Pillars of Creation

The Eagle Nebulaas Pillars of Creation

All creation praises God

All creation gives praise to God. At Mass this Sunday, we hear in the Entrance Antiphon:

Cry out with joy to God, all the earth;
O sing to the glory of his name.
O render him glorious praise, alleluia.

The Liturgy of the Hours picks up this theme in Sunday’s morning prayer. In Psalm 93, we declare: “The waters have lifted up, O Lord, the waters have lifted up their voice, the waters have lifted up their thunder.” From the Canticle of the Three Young Men, we say: “Let the earth bless the Lord. Praise and exalt him above all forever.” And Psalm 148 sings:

Praise the Lord from the earth,
sea creatures and all oceans,
fire and hail, snow and mist,
stormy winds that obey his word;

all mountains and hills,
all fruit trees and cedars,
beasts, wild and tame,
reptiles and birds on the wing;

all earth’s kings and peoples,
earth’s princes and rulers;
young men and maidens,
old men together with children.

All creation is called to praise God.

Saint Francis
Saint Francis of Assisi

Creation exists not merely to meet human needs. It is part of God’s self-revelation. Therefore, all creation is a hymn of praise to God.

This was how Saint Francis of Assisi viewed the world. “Laudato si’, mi’ Signore,” he says in the Canticle of the Creatures: “Praise be to you, my Lord.” This song calls all creation our brother, sister, and mother. Appropriately, these words open Pope Francis’s 2015 encyclical On Care for Our Common Home.

Thus, Pope Francis calls us to adopt Saint Francis’s perspective. “The entire material universe speaks of God’s love, his boundless affection for us. Soil, water, mountains: everything is, as it were, a caress of God.” Laudato si’ (LS) ¶ 84. Moreover, “[w]hen we can see God reflected in all that exists, our hearts are moved to praise the Lord for all his creatures and to worship him in union with them.” LS ¶ 87.

We are to care for all creation, not to manipulate it as some mere object

Francis teaches us that nature is not here for our “unbridled exploitation”:

We are not God. The earth was here before us and it has been given to us. This allows us to respond to the charge that Judeo-Christian thinking, on the basis of the Genesis account which grants man “dominion” over the earth (cf. Gen 1:28), has encouraged the unbridled exploitation of nature by painting him as domineering and destructive by nature. This is not a correct interpretation of the Bible as understood by the Church. Although it is true that we Christians have at times incorrectly interpreted the Scriptures, nowadays we must forcefully reject the notion that our being created in God’s image and given dominion over the earth justifies absolute domination over other creatures.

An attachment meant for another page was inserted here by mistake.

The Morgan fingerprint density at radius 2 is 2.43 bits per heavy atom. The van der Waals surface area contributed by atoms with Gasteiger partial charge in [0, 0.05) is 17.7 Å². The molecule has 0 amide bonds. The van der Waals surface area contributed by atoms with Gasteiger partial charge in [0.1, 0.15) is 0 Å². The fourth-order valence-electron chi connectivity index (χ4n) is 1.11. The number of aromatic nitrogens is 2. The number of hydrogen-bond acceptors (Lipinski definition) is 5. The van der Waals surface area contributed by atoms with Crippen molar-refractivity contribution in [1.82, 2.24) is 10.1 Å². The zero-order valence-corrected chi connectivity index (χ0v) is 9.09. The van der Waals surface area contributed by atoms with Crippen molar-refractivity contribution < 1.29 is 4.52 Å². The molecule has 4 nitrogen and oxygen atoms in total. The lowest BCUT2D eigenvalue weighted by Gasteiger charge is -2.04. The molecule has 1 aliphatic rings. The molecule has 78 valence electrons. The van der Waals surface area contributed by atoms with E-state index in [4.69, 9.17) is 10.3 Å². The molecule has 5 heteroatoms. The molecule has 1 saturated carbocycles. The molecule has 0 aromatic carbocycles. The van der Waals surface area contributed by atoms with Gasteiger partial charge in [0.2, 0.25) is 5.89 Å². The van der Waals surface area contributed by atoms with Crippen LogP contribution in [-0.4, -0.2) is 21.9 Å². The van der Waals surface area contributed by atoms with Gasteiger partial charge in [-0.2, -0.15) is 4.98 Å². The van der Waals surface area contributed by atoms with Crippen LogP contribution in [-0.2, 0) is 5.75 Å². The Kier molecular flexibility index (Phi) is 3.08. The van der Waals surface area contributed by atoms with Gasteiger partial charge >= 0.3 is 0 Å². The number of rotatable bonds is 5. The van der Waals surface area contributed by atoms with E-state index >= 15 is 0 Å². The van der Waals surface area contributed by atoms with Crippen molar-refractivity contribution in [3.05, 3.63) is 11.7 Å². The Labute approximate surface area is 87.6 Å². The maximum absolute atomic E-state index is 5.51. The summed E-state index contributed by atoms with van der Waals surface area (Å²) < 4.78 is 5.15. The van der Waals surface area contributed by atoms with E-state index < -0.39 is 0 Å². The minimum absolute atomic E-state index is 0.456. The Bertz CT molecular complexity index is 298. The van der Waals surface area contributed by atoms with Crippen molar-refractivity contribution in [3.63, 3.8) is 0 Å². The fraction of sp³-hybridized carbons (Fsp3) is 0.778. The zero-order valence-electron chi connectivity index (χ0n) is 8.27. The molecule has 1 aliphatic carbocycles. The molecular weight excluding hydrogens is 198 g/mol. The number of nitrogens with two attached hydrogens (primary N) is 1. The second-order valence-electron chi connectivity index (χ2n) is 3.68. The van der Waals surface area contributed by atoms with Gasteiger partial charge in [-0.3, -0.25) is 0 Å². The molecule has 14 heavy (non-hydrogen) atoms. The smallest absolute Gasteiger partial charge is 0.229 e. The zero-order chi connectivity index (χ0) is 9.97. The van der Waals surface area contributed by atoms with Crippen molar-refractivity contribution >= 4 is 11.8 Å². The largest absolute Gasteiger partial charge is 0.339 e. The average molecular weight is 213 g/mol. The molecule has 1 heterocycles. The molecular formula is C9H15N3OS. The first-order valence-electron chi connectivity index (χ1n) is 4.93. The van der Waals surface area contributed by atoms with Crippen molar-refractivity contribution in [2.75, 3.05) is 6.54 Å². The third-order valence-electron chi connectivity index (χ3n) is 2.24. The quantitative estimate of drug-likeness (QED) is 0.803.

LS ¶ 67.

God loves all creation

Christians believe “that the world came about as the result of a decision, not from chaos or chance, and this exalts it all the more. … Creation is of the order of love. God’s love is the fundamental moving force in all created things.” LS ¶ 77. “[O]ther living beings have a value of their own in God’s eyes: ‘by their mere existence they bless him and give him glory,’ and indeed, ‘the Lord rejoices in all his works.” LS ¶ 69 (quoting Ps 104: 31).

Our care for the world is a demand of justice

The late Jesuit theologian Walter J. Burghardt asks: “When were Israelites just?” The answer, he says, is “when they were in right relation in all aspects of their life: properly postured toward God, toward other men and women, and toward the earth, God’s material creation.” Worship and Justice Reunited, p. 36, in Anne Y. Koester (ed.), Liturgy and Justice (2002).

Francis sees the disruption of these relations as the source of sin and of our conflict with nature. “[H]uman life is grounded in three fundamental and closely intertwined relationships: with God, with our neighbor and with the earth itself. According to the Bible, these three vital relationships have been broken, both outwardly and within us. This rupture is sin. … As a result, the originally harmonious relationship between human beings and nature became conflictual.” LS ¶ 66.

Earth Day is an opportunity to celebrate all creation

Plastics pollution
Plastics pollution near the Panama Canal

Since 1970, we have observed Earth Day on April 22. We show support for actions to protect the environment. Each Earth Day focuses on a particular theme. This year, the theme is ending plastics pollution.

According to the Earth Day Network:

From poisoning and injuring marine life to disrupting human hormones, from littering our beaches and landscapes to clogging our waste streams and landfills, the exponential growth of plastics is now threatening the survival of our planet.

Education is a key component of the Earth Day Network’s plastics campaign. This reflects Francis’s message that “[e]ducation in environmental responsibility can encourage ways of acting which directly and significantly affect the world around us, such as avoiding the use of plastic ….” LS ¶ 211.

For more information about Earth Day 2018, go to the Earth Day Organization’s website.